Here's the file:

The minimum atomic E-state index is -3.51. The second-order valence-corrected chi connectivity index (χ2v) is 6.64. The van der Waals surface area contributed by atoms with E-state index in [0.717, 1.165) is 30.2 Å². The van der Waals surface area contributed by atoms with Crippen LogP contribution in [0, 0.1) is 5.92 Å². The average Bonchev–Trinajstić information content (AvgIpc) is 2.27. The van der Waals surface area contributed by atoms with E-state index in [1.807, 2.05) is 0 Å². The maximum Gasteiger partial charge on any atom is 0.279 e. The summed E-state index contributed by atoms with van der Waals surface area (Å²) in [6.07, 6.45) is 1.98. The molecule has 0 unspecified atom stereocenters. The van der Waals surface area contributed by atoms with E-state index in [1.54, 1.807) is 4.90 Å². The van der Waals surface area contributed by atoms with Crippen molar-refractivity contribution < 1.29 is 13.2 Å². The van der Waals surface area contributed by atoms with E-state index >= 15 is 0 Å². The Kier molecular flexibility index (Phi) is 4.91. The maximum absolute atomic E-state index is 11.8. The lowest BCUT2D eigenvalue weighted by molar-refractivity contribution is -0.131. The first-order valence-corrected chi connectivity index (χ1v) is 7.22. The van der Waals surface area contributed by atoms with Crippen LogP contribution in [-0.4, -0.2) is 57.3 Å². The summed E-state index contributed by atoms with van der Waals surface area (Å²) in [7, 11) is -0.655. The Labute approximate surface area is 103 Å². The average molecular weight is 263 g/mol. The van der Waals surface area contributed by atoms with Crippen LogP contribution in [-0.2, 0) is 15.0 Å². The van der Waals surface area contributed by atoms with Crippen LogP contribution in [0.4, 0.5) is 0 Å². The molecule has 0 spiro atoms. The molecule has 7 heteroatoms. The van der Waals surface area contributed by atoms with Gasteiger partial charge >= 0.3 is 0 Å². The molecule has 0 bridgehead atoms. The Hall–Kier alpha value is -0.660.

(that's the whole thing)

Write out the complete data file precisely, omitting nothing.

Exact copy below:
The minimum atomic E-state index is -3.51. The second-order valence-corrected chi connectivity index (χ2v) is 6.64. The van der Waals surface area contributed by atoms with E-state index in [0.717, 1.165) is 30.2 Å². The van der Waals surface area contributed by atoms with Crippen LogP contribution in [0, 0.1) is 5.92 Å². The average Bonchev–Trinajstić information content (AvgIpc) is 2.27. The van der Waals surface area contributed by atoms with E-state index in [1.807, 2.05) is 0 Å². The maximum Gasteiger partial charge on any atom is 0.279 e. The summed E-state index contributed by atoms with van der Waals surface area (Å²) in [6.07, 6.45) is 1.98. The molecule has 0 unspecified atom stereocenters. The van der Waals surface area contributed by atoms with E-state index in [1.54, 1.807) is 4.90 Å². The van der Waals surface area contributed by atoms with Crippen molar-refractivity contribution < 1.29 is 13.2 Å². The van der Waals surface area contributed by atoms with E-state index >= 15 is 0 Å². The Kier molecular flexibility index (Phi) is 4.91. The maximum absolute atomic E-state index is 11.8. The lowest BCUT2D eigenvalue weighted by molar-refractivity contribution is -0.131. The first-order valence-corrected chi connectivity index (χ1v) is 7.22. The van der Waals surface area contributed by atoms with Crippen LogP contribution in [-0.4, -0.2) is 57.3 Å². The summed E-state index contributed by atoms with van der Waals surface area (Å²) in [7, 11) is -0.655. The Labute approximate surface area is 103 Å². The average molecular weight is 263 g/mol. The van der Waals surface area contributed by atoms with Crippen LogP contribution in [-0.2, 0) is 15.0 Å². The van der Waals surface area contributed by atoms with Crippen LogP contribution in [0.4, 0.5) is 0 Å². The molecule has 0 spiro atoms. The molecule has 7 heteroatoms. The van der Waals surface area contributed by atoms with Gasteiger partial charge >= 0.3 is 0 Å². The molecule has 0 bridgehead atoms. The Hall–Kier alpha value is -0.660.